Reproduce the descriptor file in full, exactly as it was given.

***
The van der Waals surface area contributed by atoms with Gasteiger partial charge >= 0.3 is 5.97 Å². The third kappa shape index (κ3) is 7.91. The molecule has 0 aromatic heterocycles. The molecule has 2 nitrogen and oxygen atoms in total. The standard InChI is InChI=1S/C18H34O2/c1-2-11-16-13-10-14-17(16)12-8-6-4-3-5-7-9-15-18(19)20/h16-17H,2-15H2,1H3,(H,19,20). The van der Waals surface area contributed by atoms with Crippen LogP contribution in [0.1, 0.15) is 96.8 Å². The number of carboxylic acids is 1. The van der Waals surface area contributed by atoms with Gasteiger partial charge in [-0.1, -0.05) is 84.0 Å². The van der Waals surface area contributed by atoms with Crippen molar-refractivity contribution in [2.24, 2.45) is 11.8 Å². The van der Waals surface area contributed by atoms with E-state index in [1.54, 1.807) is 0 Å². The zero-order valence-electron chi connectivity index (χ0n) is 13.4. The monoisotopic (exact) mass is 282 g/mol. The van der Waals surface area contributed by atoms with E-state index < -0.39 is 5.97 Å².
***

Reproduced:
The van der Waals surface area contributed by atoms with Gasteiger partial charge >= 0.3 is 5.97 Å². The third kappa shape index (κ3) is 7.91. The molecule has 0 aromatic heterocycles. The molecule has 2 nitrogen and oxygen atoms in total. The standard InChI is InChI=1S/C18H34O2/c1-2-11-16-13-10-14-17(16)12-8-6-4-3-5-7-9-15-18(19)20/h16-17H,2-15H2,1H3,(H,19,20). The van der Waals surface area contributed by atoms with Crippen LogP contribution in [0.1, 0.15) is 96.8 Å². The number of carboxylic acids is 1. The van der Waals surface area contributed by atoms with Gasteiger partial charge in [-0.1, -0.05) is 84.0 Å². The van der Waals surface area contributed by atoms with Crippen molar-refractivity contribution in [2.24, 2.45) is 11.8 Å². The van der Waals surface area contributed by atoms with E-state index in [1.54, 1.807) is 0 Å². The zero-order valence-electron chi connectivity index (χ0n) is 13.4. The monoisotopic (exact) mass is 282 g/mol. The van der Waals surface area contributed by atoms with E-state index < -0.39 is 5.97 Å².